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Would it be possible to make a comprehensive film about Louis Armstrong that ran under five hours? Ten? You could spend that long listening to serious people talk about him only in terms of American race relations, finally arriving at a stopping point only to realize you’d barely mentioned the music he made.
In Louis Armstrong’s Black & Blues, Sacha Jenkins is undaunted by the complexity of his subject, plunging ahead with swagger and not worrying if we have unanswered questions at the end. A delightful experience for jazz buffs and more than an eye-opener for any youngsters who barely know who Armstrong was, it’s worth applauding just for its belief that it can meaningfully touch on private life, public persona, musical legacy and everything else — even if, on each front, it leaves one wanting more.
Louis Armstrong’s Black & Blues
Release date: October 28 (Apple TV+)
Director: Sacha Jenkins
Rated R, 1 hour 46 minutes
Beyond its value to newbs, the doc represents a welcome opportunity to talk with friends about topics you might’ve processed long ago (intelligently or not) and never pondered again. Are you one of those hardcore jazz fans who could never take Armstrong’s era-defining early recordings seriously because, for decades, he was so beloved by squares? Do you think he brought Black and white Americans closer together, or that his onstage people-pleasing was a betrayal of those pushing for progress? The movie doesn’t really suggest an answer for any big question, but it contributes a lot just by letting others air their own, sometimes contradictory feelings.
Wynton Marsalis, for instance, admits he wanted nothing to do with Armstrong’s music when he was a young man in New Orleans. He’d seen enough to write him off as a kind of traitor or fool, laughing along with white audiences who might spit on him in another setting. But he eventually grappled with the difficulty of Armstrong’s solos, and realized that his style as an entertainer might also not be what it seemed.
About those solos: This is not a work of musicology, and if you want someone to explain how Armstrong changed jazz, look elsewhere. The most specific observation here is that the young man could hit higher notes on the cornet than his peers, and that this was so popular he started to do it a lot. Technique aside, Jenkins traces the player’s career path a bit more carefully, but even here, there’s too much ground to cover. We hear a good bit about Armstrong’s time in the King Oliver band, for instance, but his time with Fletcher Henderson (hardly an obscure bandleader) is either entirely absent or mentioned so quickly an attentive viewer missed it.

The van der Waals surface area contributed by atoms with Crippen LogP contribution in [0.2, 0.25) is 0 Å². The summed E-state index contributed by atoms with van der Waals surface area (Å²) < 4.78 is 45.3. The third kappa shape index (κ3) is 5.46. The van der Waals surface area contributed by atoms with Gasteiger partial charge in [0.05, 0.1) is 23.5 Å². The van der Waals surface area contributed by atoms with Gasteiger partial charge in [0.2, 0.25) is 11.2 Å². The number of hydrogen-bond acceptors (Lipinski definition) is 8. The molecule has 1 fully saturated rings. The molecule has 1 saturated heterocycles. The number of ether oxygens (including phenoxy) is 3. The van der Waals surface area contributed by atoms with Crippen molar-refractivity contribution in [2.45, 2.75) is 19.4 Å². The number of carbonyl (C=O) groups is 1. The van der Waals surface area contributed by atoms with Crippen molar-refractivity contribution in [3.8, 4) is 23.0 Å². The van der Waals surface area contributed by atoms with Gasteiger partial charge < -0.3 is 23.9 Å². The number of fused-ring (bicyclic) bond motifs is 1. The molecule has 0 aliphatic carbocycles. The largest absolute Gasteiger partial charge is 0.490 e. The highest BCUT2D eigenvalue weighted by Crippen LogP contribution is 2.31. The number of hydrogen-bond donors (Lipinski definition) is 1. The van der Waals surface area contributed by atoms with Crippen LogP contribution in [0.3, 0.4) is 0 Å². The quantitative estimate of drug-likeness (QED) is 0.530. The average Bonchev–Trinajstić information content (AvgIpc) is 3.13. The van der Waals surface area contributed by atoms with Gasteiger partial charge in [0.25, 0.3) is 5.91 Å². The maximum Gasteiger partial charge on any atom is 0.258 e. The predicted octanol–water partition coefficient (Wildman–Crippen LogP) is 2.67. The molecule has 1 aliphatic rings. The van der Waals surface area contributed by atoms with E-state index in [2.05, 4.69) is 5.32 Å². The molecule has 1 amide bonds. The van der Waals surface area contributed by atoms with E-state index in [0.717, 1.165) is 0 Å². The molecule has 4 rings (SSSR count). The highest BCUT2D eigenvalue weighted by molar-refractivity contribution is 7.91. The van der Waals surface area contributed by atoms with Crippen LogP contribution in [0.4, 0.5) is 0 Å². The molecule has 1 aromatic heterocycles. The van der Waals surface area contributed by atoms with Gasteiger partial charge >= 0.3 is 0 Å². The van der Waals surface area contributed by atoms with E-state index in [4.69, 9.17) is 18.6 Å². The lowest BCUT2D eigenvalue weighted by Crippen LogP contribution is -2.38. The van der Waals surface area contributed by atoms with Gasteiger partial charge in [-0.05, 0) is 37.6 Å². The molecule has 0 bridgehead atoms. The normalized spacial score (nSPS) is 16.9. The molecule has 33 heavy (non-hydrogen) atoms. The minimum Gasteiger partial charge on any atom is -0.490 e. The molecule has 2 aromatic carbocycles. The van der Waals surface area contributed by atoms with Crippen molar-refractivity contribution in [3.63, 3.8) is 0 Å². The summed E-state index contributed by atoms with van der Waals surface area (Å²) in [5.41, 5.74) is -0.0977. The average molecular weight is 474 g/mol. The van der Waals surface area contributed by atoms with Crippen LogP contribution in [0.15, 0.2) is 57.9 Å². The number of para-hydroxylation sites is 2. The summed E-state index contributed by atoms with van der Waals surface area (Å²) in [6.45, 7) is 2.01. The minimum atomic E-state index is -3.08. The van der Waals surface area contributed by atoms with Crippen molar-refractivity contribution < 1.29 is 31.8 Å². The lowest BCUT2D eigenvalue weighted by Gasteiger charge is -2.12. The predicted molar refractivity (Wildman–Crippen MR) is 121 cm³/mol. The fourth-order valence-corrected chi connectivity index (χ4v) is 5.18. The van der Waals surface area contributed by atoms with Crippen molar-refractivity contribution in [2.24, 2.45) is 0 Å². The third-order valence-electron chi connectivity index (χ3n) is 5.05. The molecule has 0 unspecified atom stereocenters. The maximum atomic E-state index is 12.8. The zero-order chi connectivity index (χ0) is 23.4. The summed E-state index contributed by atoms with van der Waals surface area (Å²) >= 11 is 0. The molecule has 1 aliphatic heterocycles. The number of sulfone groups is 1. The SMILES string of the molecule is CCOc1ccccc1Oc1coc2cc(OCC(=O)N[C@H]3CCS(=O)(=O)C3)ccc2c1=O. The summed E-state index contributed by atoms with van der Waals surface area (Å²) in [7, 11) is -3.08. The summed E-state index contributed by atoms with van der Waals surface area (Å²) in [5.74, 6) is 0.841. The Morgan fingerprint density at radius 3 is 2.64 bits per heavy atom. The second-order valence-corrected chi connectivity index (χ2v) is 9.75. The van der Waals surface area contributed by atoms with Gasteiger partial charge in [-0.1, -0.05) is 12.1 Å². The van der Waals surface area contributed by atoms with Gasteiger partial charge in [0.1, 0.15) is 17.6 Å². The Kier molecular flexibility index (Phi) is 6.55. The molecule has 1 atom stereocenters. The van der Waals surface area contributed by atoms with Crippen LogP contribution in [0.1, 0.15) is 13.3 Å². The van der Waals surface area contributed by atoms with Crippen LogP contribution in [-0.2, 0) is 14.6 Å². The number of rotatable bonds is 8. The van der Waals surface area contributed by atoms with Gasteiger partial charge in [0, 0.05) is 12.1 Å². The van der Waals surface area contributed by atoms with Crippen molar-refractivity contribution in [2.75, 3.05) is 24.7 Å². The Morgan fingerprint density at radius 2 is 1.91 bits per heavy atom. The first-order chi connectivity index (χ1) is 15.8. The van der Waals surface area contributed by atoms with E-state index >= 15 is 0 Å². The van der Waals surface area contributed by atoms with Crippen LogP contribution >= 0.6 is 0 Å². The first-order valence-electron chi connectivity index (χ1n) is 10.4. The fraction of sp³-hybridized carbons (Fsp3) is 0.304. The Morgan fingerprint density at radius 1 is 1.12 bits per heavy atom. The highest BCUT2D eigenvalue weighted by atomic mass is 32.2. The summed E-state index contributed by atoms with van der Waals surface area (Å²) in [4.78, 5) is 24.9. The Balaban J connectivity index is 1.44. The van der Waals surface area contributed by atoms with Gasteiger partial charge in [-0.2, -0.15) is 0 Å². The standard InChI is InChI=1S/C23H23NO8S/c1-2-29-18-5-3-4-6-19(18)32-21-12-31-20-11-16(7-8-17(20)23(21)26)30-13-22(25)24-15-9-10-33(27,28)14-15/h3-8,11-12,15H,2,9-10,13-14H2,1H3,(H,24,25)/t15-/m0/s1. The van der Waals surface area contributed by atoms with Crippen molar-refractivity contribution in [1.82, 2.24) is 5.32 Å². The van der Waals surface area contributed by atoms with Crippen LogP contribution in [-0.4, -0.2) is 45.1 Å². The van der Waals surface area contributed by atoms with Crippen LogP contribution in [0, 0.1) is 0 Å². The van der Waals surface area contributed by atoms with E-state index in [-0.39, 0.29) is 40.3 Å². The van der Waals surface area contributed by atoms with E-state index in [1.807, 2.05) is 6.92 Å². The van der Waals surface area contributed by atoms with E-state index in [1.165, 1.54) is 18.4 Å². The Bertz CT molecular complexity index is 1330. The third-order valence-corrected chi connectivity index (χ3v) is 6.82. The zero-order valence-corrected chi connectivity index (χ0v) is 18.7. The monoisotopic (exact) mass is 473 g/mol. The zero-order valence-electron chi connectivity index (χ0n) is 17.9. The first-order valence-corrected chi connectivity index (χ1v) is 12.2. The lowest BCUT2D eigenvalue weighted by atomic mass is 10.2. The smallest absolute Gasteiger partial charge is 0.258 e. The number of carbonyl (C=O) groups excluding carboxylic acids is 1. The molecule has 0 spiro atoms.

In any event, Armstrong was soon a big enough star to eclipse everyone he’d played with, at least in the eyes of the popular press. (How’d that happen? Go buy a book.) To many people, how and what he played were no longer the point; he was now a personality, irresistible around the world, and his friendliness rankled many politically minded youth.
Here is where Jenkins’ film excels, both digging up enough talk-show and similar footage to see how comfortable white celebrities felt around him, and finding the unguarded moments in which he discussed his uglier interactions with white folks. While we’re piecing together our own thoughts, we hear enlightening clips of interviews with Ossie Davis, Amiri Baraka and others, telling stories of how their takes on Armstrong (or their friends’) evolved. Marsalis, who’d written him off, now believes Armstrong was “more in the forefront” than other jazz musicians in making public statements on, for instance, school integration; Davis’ mind was changed simply by catching a glimpse of the entertainer’s face when he thought nobody was watching.
Then there are Armstrong’s tapes — shelves full of reel-to-reels he made of personal conversations and diary-like notes. Using plenty of colorful language (the reason, presumably, for the film’s ridiculous R rating), he tells stories about what it was like to be adored by people who, to his face, would admit he was the only Black person they liked. We see the tug-of-war between principle and pragmatism, hear how he made stands when he felt he could and helped in other ways when he didn’t. (Activists might have thought he should march alongside them, for instance, but if a racist cop happened to hit him “in the chops,” Armstrong could be finished as a trumpeter — and unable to keep sending money to the people complaining about his absence.)
Unwilling to make this a single-issue movie, Jenkins also touches on everything from Armstrong’s close relationship with his fourth wife to the modest home he loved for decades in Queens to, um, his enthusiasm for herbal laxatives. Some points are more important than others, obviously. But they all add brushstrokes to an unfinished portrait of one of 20th-century America’s most essential characters.
Distributor: Apple TV+
Production company: Imagine Documentaries
Director: Sacha Jenkins
Producers: Sara Bernstein, Justin Wilkes, Sacha Jenkins, Julie Anderson
Executive Producers: Brian Grazer, Ron Howard, Michele Anthony, David Blackman
Director of photography: Ed Lachman
Editors: Jason Pollard, Alma Herrera-Pazmiño
Composer: Terence Blanchard
Rated R, 1 hour 46 minutes
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